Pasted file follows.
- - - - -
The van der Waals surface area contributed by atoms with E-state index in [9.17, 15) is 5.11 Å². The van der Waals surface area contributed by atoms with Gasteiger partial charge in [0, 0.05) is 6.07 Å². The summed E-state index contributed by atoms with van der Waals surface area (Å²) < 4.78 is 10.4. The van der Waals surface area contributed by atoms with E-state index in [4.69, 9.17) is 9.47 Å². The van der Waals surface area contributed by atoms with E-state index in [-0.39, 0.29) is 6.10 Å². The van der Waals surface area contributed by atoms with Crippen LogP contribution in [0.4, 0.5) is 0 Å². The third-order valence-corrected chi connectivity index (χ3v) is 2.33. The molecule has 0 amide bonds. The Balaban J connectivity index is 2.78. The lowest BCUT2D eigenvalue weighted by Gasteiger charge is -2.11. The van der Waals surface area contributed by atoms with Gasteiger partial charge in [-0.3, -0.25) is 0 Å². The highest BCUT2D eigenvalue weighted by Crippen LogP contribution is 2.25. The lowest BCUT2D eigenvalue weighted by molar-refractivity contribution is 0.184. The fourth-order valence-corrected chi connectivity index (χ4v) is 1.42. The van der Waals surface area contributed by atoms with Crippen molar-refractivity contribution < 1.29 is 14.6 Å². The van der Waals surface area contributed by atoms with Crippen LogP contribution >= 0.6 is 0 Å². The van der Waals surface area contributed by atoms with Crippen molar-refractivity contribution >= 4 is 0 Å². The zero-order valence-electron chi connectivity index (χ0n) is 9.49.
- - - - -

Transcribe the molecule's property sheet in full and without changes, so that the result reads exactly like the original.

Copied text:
The van der Waals surface area contributed by atoms with E-state index in [9.17, 15) is 5.11 Å². The van der Waals surface area contributed by atoms with Gasteiger partial charge in [0, 0.05) is 6.07 Å². The summed E-state index contributed by atoms with van der Waals surface area (Å²) < 4.78 is 10.4. The van der Waals surface area contributed by atoms with E-state index in [4.69, 9.17) is 9.47 Å². The van der Waals surface area contributed by atoms with E-state index in [-0.39, 0.29) is 6.10 Å². The van der Waals surface area contributed by atoms with Crippen LogP contribution in [0.4, 0.5) is 0 Å². The third-order valence-corrected chi connectivity index (χ3v) is 2.33. The molecule has 0 amide bonds. The Balaban J connectivity index is 2.78. The lowest BCUT2D eigenvalue weighted by Gasteiger charge is -2.11. The van der Waals surface area contributed by atoms with Gasteiger partial charge in [-0.3, -0.25) is 0 Å². The highest BCUT2D eigenvalue weighted by Crippen LogP contribution is 2.25. The lowest BCUT2D eigenvalue weighted by molar-refractivity contribution is 0.184. The fourth-order valence-corrected chi connectivity index (χ4v) is 1.42. The van der Waals surface area contributed by atoms with Crippen molar-refractivity contribution < 1.29 is 14.6 Å². The van der Waals surface area contributed by atoms with Crippen LogP contribution >= 0.6 is 0 Å². The van der Waals surface area contributed by atoms with Crippen molar-refractivity contribution >= 4 is 0 Å². The zero-order valence-electron chi connectivity index (χ0n) is 9.49.